“I suppose one of the reasons we’re all able to continue to exist for our allowed span in this green and blue vale of tears is that there is always, however remote it might seem, the possibility of change.”
Ok, I’m certain I’m one of the last people to have read this one but frankly, it didn’t speak to me as a story I’d enjoy when it came out. When I found it in our local LFL, I decided to give it a shot. Well, give it a shot more than a year later after it stared at me from the shelf for a while. Frankly, I think Eleanor would understand.
This was one of the most clever, relatable stories I’ve ever read. The writing reminded me a lot of The Curious Incident of the Dog in the Night-Time or The Particular Sadness of Lemon Cake. Eleanor is different and she understands that, she doesn’t expect people to understand or relate to her. She doesn’t even try, until she meets Raymond, a co-worker who is infectiously caring. He slowly begins to show her the power of friendship and empathy. We see her blossom as she tries new experiences that were heretofore thought of as things that were inaccessible to her. I really resonated with the up and downs of what that means. Putting yourself outside of your comfort zone always leads to growth but sometimes that growth is painful and the natural instinct is to want to revert to your old self. Eleanor demonstrates that so well.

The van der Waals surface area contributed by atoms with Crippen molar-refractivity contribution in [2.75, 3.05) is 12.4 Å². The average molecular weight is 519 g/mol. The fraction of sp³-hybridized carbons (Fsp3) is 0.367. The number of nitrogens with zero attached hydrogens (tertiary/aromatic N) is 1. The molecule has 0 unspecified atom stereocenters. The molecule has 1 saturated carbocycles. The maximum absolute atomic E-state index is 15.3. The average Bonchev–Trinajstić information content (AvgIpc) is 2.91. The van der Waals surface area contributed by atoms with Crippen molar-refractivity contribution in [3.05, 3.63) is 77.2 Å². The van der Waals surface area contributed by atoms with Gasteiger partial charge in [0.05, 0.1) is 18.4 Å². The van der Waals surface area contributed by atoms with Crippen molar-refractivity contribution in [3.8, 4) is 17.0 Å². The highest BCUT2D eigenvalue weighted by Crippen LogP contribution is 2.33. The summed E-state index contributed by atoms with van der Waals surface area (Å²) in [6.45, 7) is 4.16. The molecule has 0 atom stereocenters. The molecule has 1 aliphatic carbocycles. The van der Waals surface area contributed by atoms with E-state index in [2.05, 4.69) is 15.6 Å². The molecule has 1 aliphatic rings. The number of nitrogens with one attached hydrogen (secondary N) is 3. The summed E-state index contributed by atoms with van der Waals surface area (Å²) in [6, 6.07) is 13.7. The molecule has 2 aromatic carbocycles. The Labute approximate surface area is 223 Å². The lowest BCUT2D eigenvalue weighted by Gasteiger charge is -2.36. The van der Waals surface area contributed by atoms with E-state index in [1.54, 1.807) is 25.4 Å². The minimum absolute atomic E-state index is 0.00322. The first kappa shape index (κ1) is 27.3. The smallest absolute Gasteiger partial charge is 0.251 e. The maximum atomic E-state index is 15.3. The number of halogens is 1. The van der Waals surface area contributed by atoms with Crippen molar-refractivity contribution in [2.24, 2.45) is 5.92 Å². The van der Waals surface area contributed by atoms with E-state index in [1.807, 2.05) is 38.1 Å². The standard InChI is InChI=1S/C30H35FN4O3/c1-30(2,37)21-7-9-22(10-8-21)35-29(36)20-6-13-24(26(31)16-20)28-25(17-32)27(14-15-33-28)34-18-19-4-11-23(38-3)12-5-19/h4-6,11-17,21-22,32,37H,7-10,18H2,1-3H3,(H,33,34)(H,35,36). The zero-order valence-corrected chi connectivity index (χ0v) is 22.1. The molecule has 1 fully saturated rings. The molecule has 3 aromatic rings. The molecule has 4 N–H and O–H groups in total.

As a person who struggles with people, I did find Raymond quite pushy at times but I also saw how useful he was in showing Eleanor that not all people would be dismissive of her and her unusual view on the world. I loved her frankness and the fact that her reactions to the world were rooted in truthful operations and not overt unkindness. The investigation of mental illness and recovering from childhood trauma was so well done without being heavy handed. There were also so many beautiful quotes throughout, I struggled to pick the one that resonated with me the most. ⭐️⭐️⭐️⭐️
What’s the best find you’ve had in a little free library?